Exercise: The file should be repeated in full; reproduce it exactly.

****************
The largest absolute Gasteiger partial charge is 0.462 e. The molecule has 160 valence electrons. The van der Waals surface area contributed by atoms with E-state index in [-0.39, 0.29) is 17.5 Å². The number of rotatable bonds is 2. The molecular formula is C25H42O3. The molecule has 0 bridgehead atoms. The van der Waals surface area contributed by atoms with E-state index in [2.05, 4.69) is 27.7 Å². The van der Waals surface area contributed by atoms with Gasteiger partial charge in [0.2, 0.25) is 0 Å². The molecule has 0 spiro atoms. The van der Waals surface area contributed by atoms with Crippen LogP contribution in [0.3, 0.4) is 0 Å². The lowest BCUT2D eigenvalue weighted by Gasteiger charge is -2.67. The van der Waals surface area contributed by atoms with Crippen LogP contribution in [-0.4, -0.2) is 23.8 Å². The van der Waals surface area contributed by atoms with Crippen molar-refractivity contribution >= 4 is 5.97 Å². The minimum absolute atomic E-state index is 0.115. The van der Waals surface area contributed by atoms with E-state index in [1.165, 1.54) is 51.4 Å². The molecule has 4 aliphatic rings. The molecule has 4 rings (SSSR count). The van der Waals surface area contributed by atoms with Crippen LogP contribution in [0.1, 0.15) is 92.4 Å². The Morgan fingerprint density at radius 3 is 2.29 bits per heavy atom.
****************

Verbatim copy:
The largest absolute Gasteiger partial charge is 0.462 e. The molecule has 160 valence electrons. The van der Waals surface area contributed by atoms with E-state index in [-0.39, 0.29) is 17.5 Å². The number of rotatable bonds is 2. The molecular formula is C25H42O3. The molecule has 0 bridgehead atoms. The van der Waals surface area contributed by atoms with E-state index in [2.05, 4.69) is 27.7 Å². The van der Waals surface area contributed by atoms with Gasteiger partial charge in [0.2, 0.25) is 0 Å². The molecule has 0 spiro atoms. The van der Waals surface area contributed by atoms with Crippen LogP contribution in [0.3, 0.4) is 0 Å². The lowest BCUT2D eigenvalue weighted by Gasteiger charge is -2.67. The van der Waals surface area contributed by atoms with Crippen LogP contribution in [-0.4, -0.2) is 23.8 Å². The van der Waals surface area contributed by atoms with Crippen molar-refractivity contribution >= 4 is 5.97 Å². The minimum absolute atomic E-state index is 0.115. The van der Waals surface area contributed by atoms with E-state index in [1.165, 1.54) is 51.4 Å². The molecule has 4 aliphatic rings. The molecule has 4 rings (SSSR count). The van der Waals surface area contributed by atoms with Crippen LogP contribution in [0.1, 0.15) is 92.4 Å². The Morgan fingerprint density at radius 3 is 2.29 bits per heavy atom.